European Court of Human Rights
A.A. v. Russia (no. 35675/16), communicated 13 September 2016
On 13 September 2016, the European Court of Human Rights communicated the case of A.A. v. Russia (no. 35675/16), which relates to the removal of a stateless person of Palestinian origin from Russia to Syria. The applicant submitted an application to the ECtHR complaining that his rights under Articles 2, 3, and 13 ECHR had been violated.
The Court’s questions to the parties raise issues relating to the applicant’s pending removal, detention and effective remedies.
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N.K. and Others v. Russia (no. 19980/16), communicated 16 September 2016
On 16 September 2016, the European Court of Human Rights communicated the case of N.K. and Others v. Russia (no. 19980/16). The case relates to the detention and removal of Syrian nationals from Russia to Syria. The applicants submitted an application to the ECtHR complaining that their rights under Articles 2, 5 and 4 Protocol 4 ECHR had been violated.
The Court’s questions to the parties raise issues relating to the applicants’ pending removal, detention and effective remedies.
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Y.L. v. Switzerland (no. 53110/16), communicated 15 September 2016
On 15 September 2016, the European Court of Human Rights communicated the case of Y.L. v. Switzerland (no. 53110/16), which relates to the pending removal of a Chinese national from Switzerland to China. The applicant submitted an application to the ECtHR complaining that, on account of her membership to the Eastern Lightning Church, she would be subjected to treatment in violation of Article 3 ECHR if returned to China.
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CJEU: Request for a preliminary ruling (urgent procedure) from the Supreme Court of Republic Slovenia, 13 September 2016
The Supreme Court of Republic Slovenia has referred a request for preliminary ruling to the CJEU on the interpretation to be given to Articles 13(1) and 27 of the Dublin III Regulation. The applicant in this case entered Croatia in February 2016 and travelled through a crossing point to Serbia. He was returned to Croatia, where the authorities did not deny his entrance, effect return proceedings or given him regular entry, but did organise transport to the Slovenian border. The case is therefore based on a challenge to a decision to transfer the applicant under Article 13(1) of the Dublin III Regulation in circumstances where the Croatian authorities had effectively allowed the applicant entry on the territory and facilitated his movement onwards.
The Supreme Court has referred five questions to the Court of Justice of the EU:
- Does the remedy referred to in Article 27 of Regulation 604/2013 also apply to the interpretation of conditions in Article 13 (1), when the Member State has decided that it will not consider the application for international protection and the other Member State accepted the responsibility for examination of the application for international protection and the applicant opposes it?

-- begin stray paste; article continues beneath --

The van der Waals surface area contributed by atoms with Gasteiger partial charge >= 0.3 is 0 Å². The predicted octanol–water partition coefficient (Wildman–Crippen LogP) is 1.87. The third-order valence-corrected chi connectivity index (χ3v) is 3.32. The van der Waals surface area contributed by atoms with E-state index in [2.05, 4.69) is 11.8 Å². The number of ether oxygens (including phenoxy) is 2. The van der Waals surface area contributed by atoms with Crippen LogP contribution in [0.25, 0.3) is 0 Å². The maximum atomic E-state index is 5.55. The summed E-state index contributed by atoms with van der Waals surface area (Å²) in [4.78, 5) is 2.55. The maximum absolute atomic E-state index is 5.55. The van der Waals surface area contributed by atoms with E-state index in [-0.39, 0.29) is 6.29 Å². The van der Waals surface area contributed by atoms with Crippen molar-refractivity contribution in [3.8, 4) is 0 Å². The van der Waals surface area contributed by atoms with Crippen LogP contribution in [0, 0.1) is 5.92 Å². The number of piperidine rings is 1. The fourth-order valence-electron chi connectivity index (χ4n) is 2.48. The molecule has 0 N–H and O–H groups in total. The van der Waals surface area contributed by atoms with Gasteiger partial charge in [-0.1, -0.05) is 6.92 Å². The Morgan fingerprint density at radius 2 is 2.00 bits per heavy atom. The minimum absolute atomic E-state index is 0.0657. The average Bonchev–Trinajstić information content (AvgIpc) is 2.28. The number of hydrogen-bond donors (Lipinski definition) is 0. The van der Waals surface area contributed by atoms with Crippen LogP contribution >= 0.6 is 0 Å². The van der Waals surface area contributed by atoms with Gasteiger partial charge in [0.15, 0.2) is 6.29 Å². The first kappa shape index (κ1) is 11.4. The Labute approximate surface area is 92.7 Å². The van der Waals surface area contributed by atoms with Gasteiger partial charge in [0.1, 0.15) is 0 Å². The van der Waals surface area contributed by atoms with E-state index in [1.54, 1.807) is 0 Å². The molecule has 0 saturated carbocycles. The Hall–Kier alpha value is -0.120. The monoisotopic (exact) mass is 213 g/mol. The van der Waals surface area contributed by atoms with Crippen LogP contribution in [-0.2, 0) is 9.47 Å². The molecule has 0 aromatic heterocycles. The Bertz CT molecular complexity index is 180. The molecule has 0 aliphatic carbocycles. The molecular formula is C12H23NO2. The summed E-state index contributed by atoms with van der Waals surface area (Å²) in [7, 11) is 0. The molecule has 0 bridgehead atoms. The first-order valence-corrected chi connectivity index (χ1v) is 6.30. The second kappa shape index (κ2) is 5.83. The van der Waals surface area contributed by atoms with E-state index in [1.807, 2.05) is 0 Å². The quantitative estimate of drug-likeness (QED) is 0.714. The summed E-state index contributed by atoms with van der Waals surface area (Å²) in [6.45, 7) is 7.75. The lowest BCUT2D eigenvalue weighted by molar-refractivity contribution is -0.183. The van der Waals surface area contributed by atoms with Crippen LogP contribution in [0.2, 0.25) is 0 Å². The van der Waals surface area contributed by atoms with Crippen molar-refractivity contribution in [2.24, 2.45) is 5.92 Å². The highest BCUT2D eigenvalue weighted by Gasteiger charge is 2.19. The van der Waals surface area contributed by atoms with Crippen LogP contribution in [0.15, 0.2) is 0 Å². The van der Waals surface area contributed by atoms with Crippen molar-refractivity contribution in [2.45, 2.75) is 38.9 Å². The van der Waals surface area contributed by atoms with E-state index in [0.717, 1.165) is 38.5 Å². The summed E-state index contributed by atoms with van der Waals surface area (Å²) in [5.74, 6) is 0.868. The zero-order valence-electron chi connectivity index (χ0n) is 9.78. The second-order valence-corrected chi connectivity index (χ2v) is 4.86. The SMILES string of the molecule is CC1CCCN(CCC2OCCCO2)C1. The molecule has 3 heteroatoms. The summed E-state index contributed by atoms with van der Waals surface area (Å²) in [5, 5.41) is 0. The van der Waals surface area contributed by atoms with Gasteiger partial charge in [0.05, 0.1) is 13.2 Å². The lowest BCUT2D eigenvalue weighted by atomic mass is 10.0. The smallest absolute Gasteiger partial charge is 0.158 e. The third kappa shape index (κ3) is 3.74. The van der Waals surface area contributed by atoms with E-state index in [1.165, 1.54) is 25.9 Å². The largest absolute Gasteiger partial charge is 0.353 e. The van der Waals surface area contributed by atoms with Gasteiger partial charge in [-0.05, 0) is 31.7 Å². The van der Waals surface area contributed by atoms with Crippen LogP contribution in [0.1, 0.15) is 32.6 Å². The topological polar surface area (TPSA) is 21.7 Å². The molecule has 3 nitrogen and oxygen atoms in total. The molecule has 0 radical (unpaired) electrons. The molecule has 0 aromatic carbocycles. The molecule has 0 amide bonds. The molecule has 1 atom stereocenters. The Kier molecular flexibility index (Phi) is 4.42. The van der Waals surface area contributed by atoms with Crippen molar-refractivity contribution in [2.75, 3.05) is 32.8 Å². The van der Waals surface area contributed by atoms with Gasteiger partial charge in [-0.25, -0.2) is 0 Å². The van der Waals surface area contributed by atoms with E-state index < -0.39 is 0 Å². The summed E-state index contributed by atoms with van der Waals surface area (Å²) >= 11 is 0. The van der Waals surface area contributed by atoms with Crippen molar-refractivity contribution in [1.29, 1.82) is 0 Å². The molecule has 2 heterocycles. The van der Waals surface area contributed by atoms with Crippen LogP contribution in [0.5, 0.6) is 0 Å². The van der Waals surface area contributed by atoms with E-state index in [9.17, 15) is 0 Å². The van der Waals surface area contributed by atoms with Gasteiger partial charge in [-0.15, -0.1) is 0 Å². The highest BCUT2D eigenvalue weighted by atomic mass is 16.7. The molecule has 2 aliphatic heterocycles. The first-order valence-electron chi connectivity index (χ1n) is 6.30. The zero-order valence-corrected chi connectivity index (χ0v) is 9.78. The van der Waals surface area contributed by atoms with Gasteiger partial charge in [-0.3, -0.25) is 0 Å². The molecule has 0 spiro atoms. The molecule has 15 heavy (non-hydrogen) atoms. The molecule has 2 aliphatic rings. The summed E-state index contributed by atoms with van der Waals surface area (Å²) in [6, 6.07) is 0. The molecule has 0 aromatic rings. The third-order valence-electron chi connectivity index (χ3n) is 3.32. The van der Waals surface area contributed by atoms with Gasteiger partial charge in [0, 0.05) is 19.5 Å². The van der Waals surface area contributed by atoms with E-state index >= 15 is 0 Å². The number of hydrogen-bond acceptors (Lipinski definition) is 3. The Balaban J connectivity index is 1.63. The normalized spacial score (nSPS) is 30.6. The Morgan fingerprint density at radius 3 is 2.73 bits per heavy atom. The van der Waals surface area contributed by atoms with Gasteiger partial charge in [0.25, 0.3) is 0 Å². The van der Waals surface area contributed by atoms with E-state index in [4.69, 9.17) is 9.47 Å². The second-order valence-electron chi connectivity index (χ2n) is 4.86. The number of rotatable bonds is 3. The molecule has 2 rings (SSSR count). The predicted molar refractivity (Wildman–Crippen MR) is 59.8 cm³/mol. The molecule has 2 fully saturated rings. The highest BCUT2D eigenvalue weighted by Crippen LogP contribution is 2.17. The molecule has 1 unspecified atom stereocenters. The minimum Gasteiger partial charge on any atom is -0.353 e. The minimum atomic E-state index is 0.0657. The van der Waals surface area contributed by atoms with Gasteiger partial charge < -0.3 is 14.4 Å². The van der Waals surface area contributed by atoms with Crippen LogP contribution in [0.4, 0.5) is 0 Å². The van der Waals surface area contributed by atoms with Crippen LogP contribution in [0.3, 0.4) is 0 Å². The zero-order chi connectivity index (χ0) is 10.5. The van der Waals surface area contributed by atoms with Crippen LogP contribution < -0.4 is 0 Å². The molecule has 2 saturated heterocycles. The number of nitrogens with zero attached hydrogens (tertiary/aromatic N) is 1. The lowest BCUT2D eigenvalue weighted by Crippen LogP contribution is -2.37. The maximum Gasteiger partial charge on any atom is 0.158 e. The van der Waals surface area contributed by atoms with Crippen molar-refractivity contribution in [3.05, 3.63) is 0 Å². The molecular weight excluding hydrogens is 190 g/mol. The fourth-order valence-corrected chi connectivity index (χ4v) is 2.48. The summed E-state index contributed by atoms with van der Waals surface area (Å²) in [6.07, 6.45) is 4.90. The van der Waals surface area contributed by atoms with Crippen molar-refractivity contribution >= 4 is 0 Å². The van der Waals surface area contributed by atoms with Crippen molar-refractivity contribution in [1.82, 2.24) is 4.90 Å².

- Should the condition of irregular border crossing in Article 13 (1) of Regulation 604/2013 be interpreted independently and autonomously or in connection with point 2 of Article 3 of Directive 2008/115 and Article 5 of Schengen Border Code, which define irregular border crossing?
- In line with the answer to the second question, should the concept of irregular border crossing in Article 13 (1) of Regulation 604/2013 in the circumstances of this case be interpreted as meaning that it is not an irregular crossing of a border if the Member State’s authorities organise the border crossing with the purpose of transit to another EU Member State?
- If the answer to the third question is affirmative, should Article 13 (1) of Regulation 604/2013 be interpreted in the sense that it prevents the return of the third country national to the State where he or she first entered the EU territory?
- Should Article 27 of Regulation 604/2013 be interpreted to mean that deadlines under Articles 13 (1) and 29 (2) are suspended when the applicant is exercising the right to a remedy, in particular when it includes preliminary questions or when the national court is waiting for an answer from the Court of Justice of the EU for such a question? Alternatively, does the time limit apply but the responsible Member State as a consequence gives up the right to deny the transfer?
The ELENA Weekly Legal Update would like to thank Zoja Bajzelj LL.M for this translation.
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UNHCR and IDC developed a Vulnerability Screening tool for asylum and migration systems
UNHCR and the International Detention Coalition (IDC) have published a Vulnerability Screening tool on identifying and addressing situations of vulnerability in the context of asylum and migration procedures and systems.
The tool is intended to help guide and inform frontline workers and decision makers on the relevance of vulnerability factors to detention decisions, referrals to alternatives to detention, open reception facilities, community-based placement and support options.
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Belgium: CALL annuls Dublin return decision to Austria
In an appeal against the decision by the Belgian State Secretary for Asylum to refuse asylum status and return an Afghan national to Austria as a consequence of the Dublin III Regulation, the Council on Alien Law Litigation (CALL) declared the State Secretary’s decision void on 25 August 2016. The CALL based its decision on the fact that returning the Afghan asylum seeker to Austria would be in breach with Article 3 ECHR and the principle of due diligence.